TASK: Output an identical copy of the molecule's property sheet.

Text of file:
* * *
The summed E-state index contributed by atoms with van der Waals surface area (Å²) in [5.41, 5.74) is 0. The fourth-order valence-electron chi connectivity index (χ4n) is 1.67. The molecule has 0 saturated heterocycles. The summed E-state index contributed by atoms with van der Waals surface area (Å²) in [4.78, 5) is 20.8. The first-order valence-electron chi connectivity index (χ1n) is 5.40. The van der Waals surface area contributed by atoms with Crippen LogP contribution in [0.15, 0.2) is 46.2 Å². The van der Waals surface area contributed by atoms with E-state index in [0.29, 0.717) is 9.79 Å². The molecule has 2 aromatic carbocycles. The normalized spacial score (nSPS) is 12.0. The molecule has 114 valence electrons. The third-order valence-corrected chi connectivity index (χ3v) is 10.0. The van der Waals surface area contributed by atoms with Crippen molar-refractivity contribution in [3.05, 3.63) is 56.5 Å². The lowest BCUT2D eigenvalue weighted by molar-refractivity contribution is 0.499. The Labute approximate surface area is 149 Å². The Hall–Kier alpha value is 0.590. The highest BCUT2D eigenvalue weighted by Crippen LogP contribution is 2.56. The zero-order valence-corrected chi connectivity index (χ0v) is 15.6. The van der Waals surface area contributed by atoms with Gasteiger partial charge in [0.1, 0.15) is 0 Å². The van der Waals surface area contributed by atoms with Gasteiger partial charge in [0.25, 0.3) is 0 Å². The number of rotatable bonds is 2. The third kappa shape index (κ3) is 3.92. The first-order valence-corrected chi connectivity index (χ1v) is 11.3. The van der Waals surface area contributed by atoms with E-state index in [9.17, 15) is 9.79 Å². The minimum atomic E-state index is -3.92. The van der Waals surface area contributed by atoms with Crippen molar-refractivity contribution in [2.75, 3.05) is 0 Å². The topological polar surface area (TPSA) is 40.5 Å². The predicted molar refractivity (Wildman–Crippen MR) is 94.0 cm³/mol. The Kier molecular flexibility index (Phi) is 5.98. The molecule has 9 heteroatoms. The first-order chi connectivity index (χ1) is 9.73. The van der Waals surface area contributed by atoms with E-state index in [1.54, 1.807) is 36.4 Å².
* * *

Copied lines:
The summed E-state index contributed by atoms with van der Waals surface area (Å²) in [5.41, 5.74) is 0. The fourth-order valence-electron chi connectivity index (χ4n) is 1.67. The molecule has 0 saturated heterocycles. The summed E-state index contributed by atoms with van der Waals surface area (Å²) in [4.78, 5) is 20.8. The first-order valence-electron chi connectivity index (χ1n) is 5.40. The van der Waals surface area contributed by atoms with Crippen LogP contribution in [0.15, 0.2) is 46.2 Å². The van der Waals surface area contributed by atoms with E-state index in [0.29, 0.717) is 9.79 Å². The molecule has 2 aromatic carbocycles. The normalized spacial score (nSPS) is 12.0. The molecule has 114 valence electrons. The third-order valence-corrected chi connectivity index (χ3v) is 10.0. The van der Waals surface area contributed by atoms with Crippen molar-refractivity contribution in [3.05, 3.63) is 56.5 Å². The lowest BCUT2D eigenvalue weighted by molar-refractivity contribution is 0.499. The Labute approximate surface area is 149 Å². The Hall–Kier alpha value is 0.590. The highest BCUT2D eigenvalue weighted by Crippen LogP contribution is 2.56. The zero-order valence-corrected chi connectivity index (χ0v) is 15.6. The van der Waals surface area contributed by atoms with Gasteiger partial charge in [0.1, 0.15) is 0 Å². The van der Waals surface area contributed by atoms with Gasteiger partial charge in [0.25, 0.3) is 0 Å². The number of rotatable bonds is 2. The third kappa shape index (κ3) is 3.92. The first-order valence-corrected chi connectivity index (χ1v) is 11.3. The van der Waals surface area contributed by atoms with E-state index in [9.17, 15) is 9.79 Å². The minimum atomic E-state index is -3.92. The van der Waals surface area contributed by atoms with Crippen molar-refractivity contribution in [2.75, 3.05) is 0 Å². The topological polar surface area (TPSA) is 40.5 Å². The predicted molar refractivity (Wildman–Crippen MR) is 94.0 cm³/mol. The Kier molecular flexibility index (Phi) is 5.98. The molecule has 9 heteroatoms. The first-order chi connectivity index (χ1) is 9.73. The van der Waals surface area contributed by atoms with E-state index in [1.54, 1.807) is 36.4 Å².